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Relationships

Ghosts Are Real

A few nights ago, in the darkness of my bedroom at the witching hour, I was visited by a ghost. One that was familiar and foreign to me all at once. With them, they brought the shackles of unfinished business and the repulsive electricity of purposefully forgotten memories. I was scared; not of being faced with the unknown, but because I felt that I didn’t know the person I was in their presence. I was drowning in scenarios that could have been, in realities of their existence I had expertly ignored.

I woke up crying.

Ghosts are real, and this is my proof. While it may not be in the light-flickering, demonic archetype we expect, it’s true that ghosts inhabit the cobwebbed corners of our mind, emerging in our weakest moments. They haunt the living as the shell of a person we once knew, stuck in your personal purgatory of unfinished business. They act as a reminder of what you chose to forget. Perhaps their worst characteristic is that they in no way resemble their living counterparts. That projection of a person who lives in the way you read a book or hear a song will never match the one who now goes to college and plays with their dogs.

The appearance of my ghost in my dream came after a long period of ignoring it, or maybe it was just mindful forgetting. Having someone who left an emotional scar on me invade something as personal as a dream left me confused and nearly disgusted with myself. How could I, after years of keeping them out, have suddenly let their toxic memory back in? I spent the day on edge, wondering why my mind would torture me with something so hurtful. To be honest, I didn’t know what to think of it, so I tried resuming my state of ignorant “bliss.”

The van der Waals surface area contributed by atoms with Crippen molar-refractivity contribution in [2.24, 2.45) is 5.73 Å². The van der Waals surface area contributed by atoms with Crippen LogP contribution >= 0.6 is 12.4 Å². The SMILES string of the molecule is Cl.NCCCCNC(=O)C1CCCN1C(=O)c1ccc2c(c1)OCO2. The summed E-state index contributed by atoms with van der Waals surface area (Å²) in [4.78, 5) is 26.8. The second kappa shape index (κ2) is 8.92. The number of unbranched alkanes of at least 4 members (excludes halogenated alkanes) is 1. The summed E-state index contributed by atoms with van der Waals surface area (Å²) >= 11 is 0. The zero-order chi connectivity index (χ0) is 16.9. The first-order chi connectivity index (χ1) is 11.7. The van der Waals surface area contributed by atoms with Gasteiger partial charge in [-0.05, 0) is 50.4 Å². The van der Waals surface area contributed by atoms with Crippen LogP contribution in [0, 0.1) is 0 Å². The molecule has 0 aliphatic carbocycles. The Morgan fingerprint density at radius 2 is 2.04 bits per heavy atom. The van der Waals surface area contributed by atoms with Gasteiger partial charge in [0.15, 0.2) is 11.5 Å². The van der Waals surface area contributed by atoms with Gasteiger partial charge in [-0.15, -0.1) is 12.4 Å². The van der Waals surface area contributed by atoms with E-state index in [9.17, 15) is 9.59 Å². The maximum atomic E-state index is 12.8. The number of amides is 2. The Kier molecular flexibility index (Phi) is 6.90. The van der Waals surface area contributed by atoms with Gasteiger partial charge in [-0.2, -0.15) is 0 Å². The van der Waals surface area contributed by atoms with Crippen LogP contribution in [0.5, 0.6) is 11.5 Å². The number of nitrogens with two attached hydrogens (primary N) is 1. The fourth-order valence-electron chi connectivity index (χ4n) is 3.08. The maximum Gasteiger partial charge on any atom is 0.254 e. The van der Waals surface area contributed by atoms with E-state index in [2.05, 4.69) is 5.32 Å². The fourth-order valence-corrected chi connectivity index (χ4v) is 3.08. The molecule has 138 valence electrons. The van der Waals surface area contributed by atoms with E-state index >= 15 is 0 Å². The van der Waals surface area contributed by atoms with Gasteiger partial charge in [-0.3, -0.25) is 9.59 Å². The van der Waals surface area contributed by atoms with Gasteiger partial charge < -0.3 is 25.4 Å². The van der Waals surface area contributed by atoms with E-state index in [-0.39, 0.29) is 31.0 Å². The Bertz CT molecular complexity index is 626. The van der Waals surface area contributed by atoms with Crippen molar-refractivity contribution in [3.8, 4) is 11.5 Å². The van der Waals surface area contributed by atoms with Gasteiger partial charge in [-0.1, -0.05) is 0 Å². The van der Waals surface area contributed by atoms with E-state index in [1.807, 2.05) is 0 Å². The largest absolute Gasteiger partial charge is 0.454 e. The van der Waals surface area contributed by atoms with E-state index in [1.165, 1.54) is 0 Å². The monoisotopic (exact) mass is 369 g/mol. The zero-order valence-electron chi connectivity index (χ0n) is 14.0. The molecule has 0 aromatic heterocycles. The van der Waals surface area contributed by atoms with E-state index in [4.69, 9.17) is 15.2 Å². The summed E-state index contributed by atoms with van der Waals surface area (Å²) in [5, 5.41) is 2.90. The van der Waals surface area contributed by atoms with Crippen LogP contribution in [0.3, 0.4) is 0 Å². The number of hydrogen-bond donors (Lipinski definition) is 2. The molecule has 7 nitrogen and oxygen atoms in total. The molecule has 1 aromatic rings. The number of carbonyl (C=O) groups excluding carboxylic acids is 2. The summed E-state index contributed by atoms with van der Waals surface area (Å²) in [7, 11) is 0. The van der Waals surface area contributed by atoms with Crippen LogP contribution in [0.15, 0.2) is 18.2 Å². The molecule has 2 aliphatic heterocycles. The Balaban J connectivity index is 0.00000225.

Unfinished business is something you can consciously file away, but your subconscious won’t forget it, even after four years of tirelessly sweeping it under the rug. I realized that although I may never get an answer as to why my ghost even became one in the first place, maybe it’s time to stop searching for an answer or wondering when I’ll get to take action. After all, I am that person that runs through every possible situation in which I could encounter them and plans the exact dramatic monologue I will perform. Having my memory play something so raw in such a vulnerable place forced me to face the truth: I will not get an answer to everything in life.

Can I bring myself to forgive myself and forgive them? Most likely the former, perhaps not the latter yet. Now is the time for recognizing that I will not get an answer, and that not everyone is meant to be in your life forever. I think that’s where our ghosts get their power from: the belief we hold that people are meant to be introduced into our lives stage right, stay under the lights for the duration of the performance, and exit stage left when they’re told to. Not everyone reads your script, and it’s the suspense of not knowing that haunts you. Perhaps it was written in the stage direction that you were never meant to know; everyone loves dramatic irony.

From now on, my ghost is no longer allowed to go bump in the night. I’ve allowed them that privilege for too long. Our so-called unfinished business turned out to be finished after all.

Goodbye, Ghost, and goodbye to the girl you used to haunt.

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